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Monday, January 7, 2013

Is the Lord with You on This?

People are always trying to discern God's will. They often do so in mundane things like whether they should choose a certain color car or which dress they should wear to work. Some of that is ridiculous.

The first question we must answer in knowing God's will is whether or not God has commanded us to do it. If He has called us to a task we should not continue to ask if this is His will. It is. He has already said so.

The next question is for most of the other things we do. These are the things where we seek His will but are not really sure because we know that we can find a scripture or a sign for just about anything we want to do. Thus, we can't even trust ourselves in determining God's will.

The question is: Will God be with me in what I am seeking to do? Of course, you should know that He is with you right now before you ask that question. If you don't know His presence, you should seek Him with your whole heart. You must seek Him until you know His presence. Then, you will be ready to ask whether He will be with you in what you desire.

There has to be a trust that is developed. You trust Him with all your heart. Thus, you can trust that He will answer your prayers. You can trust that He will bring about anything He has desired for you. You can know you have victory before the battle begins.

God told Joshua that He would be with him in the taking of the Promised Land. He told the Israelites that rebelled against Him that He would not be with them when they decided to go to take the Promised Land. It is clear that God's ultimate purpose was to give this land to His people but those who would do so needed His presence. The lack of His presence assured defeat.

Personally, I don't even want to start something that is guaranteed defeat. Why would I want to do something without the Lord?

Sometimes Christians make decisions as if it is the next logical step. They see the extension of church buildings or even the beginning of a mission as things that must be the will of the Lord. After all, doesn't He want us to reach people? Wouldn't it all be easy if you could just put things in categories like that? No, the Promised Land had to be taken with the right people at the right time. And so it is with a church or a person.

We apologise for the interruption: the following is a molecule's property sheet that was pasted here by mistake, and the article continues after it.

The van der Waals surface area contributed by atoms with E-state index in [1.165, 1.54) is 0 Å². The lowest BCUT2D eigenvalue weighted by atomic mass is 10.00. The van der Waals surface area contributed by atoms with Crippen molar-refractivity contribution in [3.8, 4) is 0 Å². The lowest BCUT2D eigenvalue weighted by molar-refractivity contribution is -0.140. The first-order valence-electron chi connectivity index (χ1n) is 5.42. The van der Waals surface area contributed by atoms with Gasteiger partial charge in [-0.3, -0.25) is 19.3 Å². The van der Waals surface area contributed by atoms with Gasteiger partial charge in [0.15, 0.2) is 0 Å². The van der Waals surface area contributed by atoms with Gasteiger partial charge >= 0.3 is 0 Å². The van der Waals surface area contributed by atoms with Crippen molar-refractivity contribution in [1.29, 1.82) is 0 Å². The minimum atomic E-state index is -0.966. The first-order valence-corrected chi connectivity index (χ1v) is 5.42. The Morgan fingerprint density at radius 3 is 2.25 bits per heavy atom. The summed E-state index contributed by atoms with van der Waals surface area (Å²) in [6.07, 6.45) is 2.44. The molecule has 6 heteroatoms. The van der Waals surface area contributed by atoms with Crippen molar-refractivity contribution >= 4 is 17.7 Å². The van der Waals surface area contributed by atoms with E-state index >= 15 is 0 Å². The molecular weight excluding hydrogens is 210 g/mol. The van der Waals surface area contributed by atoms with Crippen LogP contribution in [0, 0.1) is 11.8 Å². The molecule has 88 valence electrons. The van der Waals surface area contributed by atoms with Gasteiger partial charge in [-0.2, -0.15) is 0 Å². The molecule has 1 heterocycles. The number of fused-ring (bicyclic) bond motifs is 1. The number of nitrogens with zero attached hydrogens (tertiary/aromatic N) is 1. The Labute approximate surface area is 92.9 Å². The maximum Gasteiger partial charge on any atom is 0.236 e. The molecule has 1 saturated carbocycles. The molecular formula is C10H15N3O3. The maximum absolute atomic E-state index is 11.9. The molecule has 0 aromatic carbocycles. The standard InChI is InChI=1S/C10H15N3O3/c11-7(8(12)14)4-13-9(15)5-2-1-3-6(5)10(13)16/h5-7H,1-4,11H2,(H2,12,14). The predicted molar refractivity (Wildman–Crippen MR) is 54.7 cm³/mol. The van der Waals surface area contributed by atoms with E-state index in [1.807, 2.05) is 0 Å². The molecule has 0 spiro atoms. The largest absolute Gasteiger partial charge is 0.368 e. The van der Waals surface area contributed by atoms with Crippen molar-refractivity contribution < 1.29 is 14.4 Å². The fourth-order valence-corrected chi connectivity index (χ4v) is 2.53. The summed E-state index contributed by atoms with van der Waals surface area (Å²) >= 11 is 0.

So, the real question is whether or not God will be with us when we do what we would like to do.

Deuteronomy 31:23 (ESV)
23 And the LORD commissioned Joshua the son of Nun and said, “Be strong and courageous, for you shall bring the people of Israel into the land that I swore to give them. I will be with you.”

Deuteronomy 1:42 (ESV)
42 And the LORD said to me, ‘Say to them, Do not go up or fight, for I am not in your midst, lest you be defeated before your enemies.’


Anonymous said...

So, the real question is whether or not God will be with us when we do what we would like to do.

That is the ending question Ps Prentis posed. Indeed, that is the question some of us asked. It is sad often only some of us ask, not all of us.  For those who ask, "Will the Lord be with us on this?", how many of us get a reply? What if you don't get a reply? How long must you wait?  Do you need to wait? What are we to do when we aren't sure; don't do anything? If it is to be so, wouldn't us end up doing nothing?  Is that right, to be doing nothing?

I once heard from the wife of a pastor that if we have NOT the unction, we should NOT pray for another! Is that right, when, for example, a person has come before you, and ask if you could pray for him/her because he/she has a need? If you are a pastor, minister,  preacher or an intercessor, can you NOT pray for the person, just because you don't get any "signal" from God, there and then? The answer is "No", you cannot simply not pray, just because you don't feel or get anything special! It is when you are a school teacher, you cannot, today, go to school, and say, "I am not going to teach; I don't have the urge to teach, today!" You are teacher, you teach; if you are a pastor, you have to pray for those needing prayers. You can decide not to be a teacher, but if you have become a teacher, you are to teach; you can decide not to be a pastor, but if you have become one, you have to pray for your charge, when your charge needs your prayer.

So, there are things we don't have to ask, and there are things we have to ask. A pastor does not ordinarily need to ask if he should pray when one of his charge comes to him for prayer. A church member does not ordinarily need to ask the Lord if he should attend the usual church services. Now, the pastor may ask the Lord if there is anything he should address in the prayer; and the member, if there is anything (out of the usual) that the Lord would like him/her to do in the church service.  But if the pastor hears nothing from the Lord, he is still to pray for the charge needing the prayer; and if the member also hears nothing from the Lord, he too, should still go to the church service (both are still to be sensitive to the Holy Spirit when they are at it - praying and attending a service)! It is not that the pastor should not pray, or the member, not to go to the church service!